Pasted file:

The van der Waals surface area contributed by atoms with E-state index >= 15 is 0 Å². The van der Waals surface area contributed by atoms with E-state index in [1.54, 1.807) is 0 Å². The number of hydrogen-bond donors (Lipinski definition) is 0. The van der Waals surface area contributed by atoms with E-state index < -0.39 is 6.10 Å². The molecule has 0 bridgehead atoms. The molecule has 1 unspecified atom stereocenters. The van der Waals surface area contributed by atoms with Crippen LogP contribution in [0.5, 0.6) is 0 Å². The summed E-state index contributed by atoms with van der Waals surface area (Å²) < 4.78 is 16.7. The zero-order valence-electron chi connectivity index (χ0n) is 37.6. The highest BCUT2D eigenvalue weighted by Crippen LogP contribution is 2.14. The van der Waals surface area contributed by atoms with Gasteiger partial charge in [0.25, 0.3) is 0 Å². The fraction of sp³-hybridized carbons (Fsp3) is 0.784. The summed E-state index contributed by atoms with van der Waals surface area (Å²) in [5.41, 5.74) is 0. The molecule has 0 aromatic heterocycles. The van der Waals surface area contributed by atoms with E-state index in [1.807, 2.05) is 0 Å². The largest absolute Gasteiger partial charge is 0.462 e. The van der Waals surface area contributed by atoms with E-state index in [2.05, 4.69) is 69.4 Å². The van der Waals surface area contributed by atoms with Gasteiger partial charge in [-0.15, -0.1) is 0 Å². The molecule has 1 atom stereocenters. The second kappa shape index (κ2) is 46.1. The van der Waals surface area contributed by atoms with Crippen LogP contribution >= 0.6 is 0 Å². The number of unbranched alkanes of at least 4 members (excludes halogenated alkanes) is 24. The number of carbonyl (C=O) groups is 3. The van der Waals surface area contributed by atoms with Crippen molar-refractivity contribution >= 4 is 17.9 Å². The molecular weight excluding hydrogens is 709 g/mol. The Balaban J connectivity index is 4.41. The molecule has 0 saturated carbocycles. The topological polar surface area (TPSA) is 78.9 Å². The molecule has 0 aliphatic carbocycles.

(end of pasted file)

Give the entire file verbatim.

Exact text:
The van der Waals surface area contributed by atoms with E-state index >= 15 is 0 Å². The van der Waals surface area contributed by atoms with E-state index in [1.54, 1.807) is 0 Å². The number of hydrogen-bond donors (Lipinski definition) is 0. The van der Waals surface area contributed by atoms with E-state index < -0.39 is 6.10 Å². The molecule has 0 bridgehead atoms. The molecule has 1 unspecified atom stereocenters. The van der Waals surface area contributed by atoms with Crippen LogP contribution in [0.5, 0.6) is 0 Å². The summed E-state index contributed by atoms with van der Waals surface area (Å²) < 4.78 is 16.7. The zero-order valence-electron chi connectivity index (χ0n) is 37.6. The highest BCUT2D eigenvalue weighted by Crippen LogP contribution is 2.14. The van der Waals surface area contributed by atoms with Gasteiger partial charge in [0.25, 0.3) is 0 Å². The fraction of sp³-hybridized carbons (Fsp3) is 0.784. The summed E-state index contributed by atoms with van der Waals surface area (Å²) in [5.41, 5.74) is 0. The molecule has 0 aromatic heterocycles. The van der Waals surface area contributed by atoms with E-state index in [1.807, 2.05) is 0 Å². The largest absolute Gasteiger partial charge is 0.462 e. The van der Waals surface area contributed by atoms with E-state index in [2.05, 4.69) is 69.4 Å². The van der Waals surface area contributed by atoms with Gasteiger partial charge in [-0.15, -0.1) is 0 Å². The molecule has 1 atom stereocenters. The second kappa shape index (κ2) is 46.1. The van der Waals surface area contributed by atoms with Crippen LogP contribution >= 0.6 is 0 Å². The number of unbranched alkanes of at least 4 members (excludes halogenated alkanes) is 24. The number of carbonyl (C=O) groups is 3. The van der Waals surface area contributed by atoms with Crippen molar-refractivity contribution >= 4 is 17.9 Å². The molecular weight excluding hydrogens is 709 g/mol. The Balaban J connectivity index is 4.41. The molecule has 0 saturated carbocycles. The topological polar surface area (TPSA) is 78.9 Å². The molecule has 0 aliphatic carbocycles.